1 August 2015 - 6:44 pm

Defining monsters

Natasha and Bruce (Picture not mine)

Natasha and Bruce
(Picture not mine)

[Contains spoilers for Avengers 2: Age of Ultron]

There are a few things in the criticism of Avengers 2: Age of Ultron that surprised me. A couple of them are related to the Natasha-Bruce dynamic, so I thought I’d write up some thoughts.

First up, let’s talk about the controversy around the ‘should we date’ conversation between Natasha Romanov and Bruce Banner in the Avengers 2 movie. I thought it was a nicely-pitched dialogue in a movie that didn’t have much room for character development or exploration. Other opinions vary widely.

When I come across heated debate that surprises me, I tend to get introspective, turning the opinions inside and around me over like rocks. Did I miss something? (I’ve only seen the movie once, so entirely possible.) Did I misinterpret or misunderstand what happened? These are the things I ask myself.

For those who haven’t seen any of the discussions about this yet and who are wondering what I’m babbling on about, here’s a quick rundown: in the scene, Natasha talks about how the Red Room made her into a killer, and how part of the process was a ‘graduation ceremony’ that sterilises the candidates, and how she’s a monster.

The criticism (that I have seen) about it revolves around the assumptions that the movie is saying that infertile women are monsters. I’m paraphrasing and extrapolating a lot here: please don’t shoot me.

I don’t think this assumption holds water. But before I get into how I read the scene and the intent of both the character in revealing this information and the writers who wrote it into the movie, I have to point out that part of size of this particular issue is that Natasha is the one of only two major female characters in the movie. Until this movie, she was the only female ‘superhero’ in the franchise (Pepper Potts and Peggy Carter are awesome but included as love interests; you have to go to the Agent Carter series to see Peggy being a true heroine).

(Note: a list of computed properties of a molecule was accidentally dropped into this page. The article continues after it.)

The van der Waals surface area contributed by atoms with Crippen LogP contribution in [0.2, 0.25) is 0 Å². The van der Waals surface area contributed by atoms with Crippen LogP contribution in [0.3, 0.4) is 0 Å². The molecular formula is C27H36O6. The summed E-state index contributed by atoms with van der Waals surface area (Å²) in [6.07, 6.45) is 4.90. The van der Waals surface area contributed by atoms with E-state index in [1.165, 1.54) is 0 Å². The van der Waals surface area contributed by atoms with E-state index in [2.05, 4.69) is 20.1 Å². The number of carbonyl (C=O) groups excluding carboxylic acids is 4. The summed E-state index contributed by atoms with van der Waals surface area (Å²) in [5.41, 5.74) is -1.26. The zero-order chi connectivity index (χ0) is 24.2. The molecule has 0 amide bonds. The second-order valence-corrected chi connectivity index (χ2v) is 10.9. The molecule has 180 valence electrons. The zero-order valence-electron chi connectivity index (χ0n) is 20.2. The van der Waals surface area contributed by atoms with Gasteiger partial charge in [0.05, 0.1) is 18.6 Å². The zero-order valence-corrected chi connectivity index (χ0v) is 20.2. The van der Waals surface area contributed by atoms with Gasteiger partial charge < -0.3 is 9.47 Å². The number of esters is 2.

Natasha has had a lens of representing women focussed on her, and I don’t think that’s fair. She’s one character, not every-woman, so it’s fallacious to lump generalised assumptions on her. For her to be a ‘realistic’ character, she has to have her own personality, history, failings, strengths, and goals. She can’t represent every woman everywhere – and I believe she shouldn’t. So using one small part of her character makeup to make statements about how it reflects on women in general is specious at best.

The movie’s makers are partly to blame for this generalised approach by having so few women in the cast. The only other one we really get to see in Avengers 2 is Wanda Maximov, and while she has a character arc in the movie, we really don’t get a lot of her. Certainly, not as much as Natasha. Maria Hill is present and functioning, but she has yet to have anything like a story or a character arc in anything I’ve seen (I’m behind on Agents of Shield, so I can’t comment on what season 2 might have wrought for her).

If they gave us more diversity in the MCU in general and the Avengers in particular, it would help dilute the strength of issues like this. I hope, at least. So get on it, Marvel people! Hurry up with Captain Marvel and add more to the list (I’d love to see a Spider-Woman turn up).

With that in mind, my first point has to be: you can’t generalise from one character to a whole gender and make a ‘statement’ out of it. Stop it.

Also, when it comes to making statements about genders from an issue like sterilisation, in this case I have to point out that there was no indication that the Red Room only sterilised girls. I’m fuzzy on the (comic) canon and the movie showed only fractured flashbacks, but do we have any evidence that the Red Room only trained female assassins? I think the comic version was girls-only, but the MCU changes stuff so I try not to make assumptions. If it was girls-only, was there a boys’ version somewhere? (It makes sense that there would be.) If both genders were being trained, how do we know that the girls were treated any differently to the boys? Natasha uses the term ‘sterilisation’, which gives us nothing to make gender-based assumptions on.

(Who knows, maybe we’ll get that Black Widow movie they’ve been teasing us with and find out for sure. But from the Avengers 2 movie alone? There’s just not enough there to make that assumption.)

Also, the assumption that sterilisation is worse for a woman than a man is sexist in itself and I don’t hold with that. Some men are deeply driven to be fathers. Some women hate the idea of having children. It’s all perfectly natural and valid.

So, let’s take the gender-based pouting off the table.

What about the assertions that the movie is presenting sterilisation as a way to make a monster? I’d like to break this down a little.